NEWS: TV chef to offer dish of reality for students living in dire straits

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Chef Jeff talks with students. Photos provided.

Chef Jeff talks with students. Photos provided.

By Andy Brack, editor and publisher  |  Chef Jeff Henderson broke out of the cycle of poverty and drugs, but first, he had to serve more than nine years in a federal prison in California.

Henderson, a nationally-known chef with television shows and books on his resume, will tour the Palmetto State next week in programs coordinated by Columbia’s EdVenture Children’s Museum.  He’ll challenge disadvantaged youths to aspire to and live the American dream, not get sucked into generational poverty that too often traps people in a downward spiral.

“The one word that I always use when I’m speaking to men in prison who have life [sentences] who will never get out is ‘hope’,” the 52-year-old ex-con said.  “The word I use to folks who come from generational poverty is ‘hope.’

“We always have to cling to hope that there is always going to be a better day.”

Chef Jeff’s story

These days, Henderson is a success, with four books to his credit and television shows airing on cable TV.  A movie based on his life has been optioned and may make it to the silver screen.

Chef Jeff Henderson

Chef Jeff Henderson

But he well remembers the days in the 1980s that he spent on the streets in Los Angeles dealing drugs and cooking something else — crack.  At age 19, he operated a $35,000-per-week cocaine operation, according to a Food Network bio.

“I became addicted to money and addicted to the lifestyle,” he said in a related video.  “I never thought in a million years they would catch me.”

But they did.  Arrested in the late 1980s on federal cocaine charges, he received a 19.5 year sentence, later reduced to almost 11 years.  After serving almost a decade in the Terminal Island federal prison in San Pedro, Calif., he was released, determined not to return.

Food saved him.  In prison, he wasn’t happy when he got kitchen duty to scrub pots and pans for violating prison rules.  Then he met the chief inmate cook, an inspirational figure who taught Henderson to cook.  Soon, he started to believe he could do be a succeed as a chef on the outside.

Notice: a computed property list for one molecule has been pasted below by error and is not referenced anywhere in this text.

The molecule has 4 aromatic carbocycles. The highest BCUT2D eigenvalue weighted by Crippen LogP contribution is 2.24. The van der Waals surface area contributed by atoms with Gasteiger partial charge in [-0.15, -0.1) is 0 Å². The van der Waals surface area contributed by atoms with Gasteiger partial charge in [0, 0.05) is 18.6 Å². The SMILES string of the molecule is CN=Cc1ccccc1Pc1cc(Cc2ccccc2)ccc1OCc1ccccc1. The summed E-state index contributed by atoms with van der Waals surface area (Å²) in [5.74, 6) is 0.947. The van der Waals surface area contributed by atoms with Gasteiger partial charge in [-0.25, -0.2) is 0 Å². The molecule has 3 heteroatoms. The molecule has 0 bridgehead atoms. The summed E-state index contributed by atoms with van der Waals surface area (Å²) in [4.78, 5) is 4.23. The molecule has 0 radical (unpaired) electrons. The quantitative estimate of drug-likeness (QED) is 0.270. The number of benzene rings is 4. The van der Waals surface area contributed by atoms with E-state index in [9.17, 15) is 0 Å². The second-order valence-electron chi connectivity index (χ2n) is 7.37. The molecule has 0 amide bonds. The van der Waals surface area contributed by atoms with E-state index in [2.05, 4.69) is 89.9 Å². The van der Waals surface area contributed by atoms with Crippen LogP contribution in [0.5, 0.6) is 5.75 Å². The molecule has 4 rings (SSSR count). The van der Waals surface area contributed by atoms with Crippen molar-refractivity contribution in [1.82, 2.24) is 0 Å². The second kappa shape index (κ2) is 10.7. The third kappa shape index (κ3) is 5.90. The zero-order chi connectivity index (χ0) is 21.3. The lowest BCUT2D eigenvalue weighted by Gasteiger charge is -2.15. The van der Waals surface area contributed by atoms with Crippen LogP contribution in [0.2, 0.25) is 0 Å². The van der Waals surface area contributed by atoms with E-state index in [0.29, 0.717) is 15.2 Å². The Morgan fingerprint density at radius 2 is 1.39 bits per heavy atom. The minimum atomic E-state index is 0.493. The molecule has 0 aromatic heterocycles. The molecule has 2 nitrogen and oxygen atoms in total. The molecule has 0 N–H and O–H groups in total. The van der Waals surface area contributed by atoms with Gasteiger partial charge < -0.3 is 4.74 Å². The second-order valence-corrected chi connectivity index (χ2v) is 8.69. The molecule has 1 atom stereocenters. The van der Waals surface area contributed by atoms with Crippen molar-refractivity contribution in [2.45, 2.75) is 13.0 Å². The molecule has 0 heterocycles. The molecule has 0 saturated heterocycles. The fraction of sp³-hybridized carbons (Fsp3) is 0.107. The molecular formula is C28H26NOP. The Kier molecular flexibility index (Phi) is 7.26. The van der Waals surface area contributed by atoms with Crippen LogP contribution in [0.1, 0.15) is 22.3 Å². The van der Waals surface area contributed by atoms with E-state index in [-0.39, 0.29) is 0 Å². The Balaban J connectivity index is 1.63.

After being released in 1996, Henderson first was a dishwasher who helped on the line every now and then.  Then he got better and learned more.  Looking for a new challenge, he eventually applied to run a restaurant at the famous Bellagio resort in Las Vegas.  He got the job, becoming the hotel’s first African-American chef.  That led to more good things, including television, where he currently stars in Z Living Channel’s “Flip My Food with Chef Jeff.”

16-0909-jeff_cooking_lg“Food allows me the opportunity to stay off the streets, take care of my family,” Henderson said.  “But most of all, food allows me to use my life story to, in turn, impact young people, ex-convicts, people who want to have a second opportunity in life through food.  That’s why everything that I do is about the power of food.”

Next week’s agenda

EdVenture is working with Henderson for what he calls “reality-based education” during a Youth Summit Tour across the state with stops in Columbia and Hartsville on Sept. 13 and in Orangeburg and St. George on the following day.

On Sept. 15, Henderson will head to Allendale and Barnwell counties, two of the six counties in the state’s challenged S.C. Promise Zone.  In Allendale County, 44.4 percent of children live in poverty; it’s 2.5 percent higher for Barnwell County children.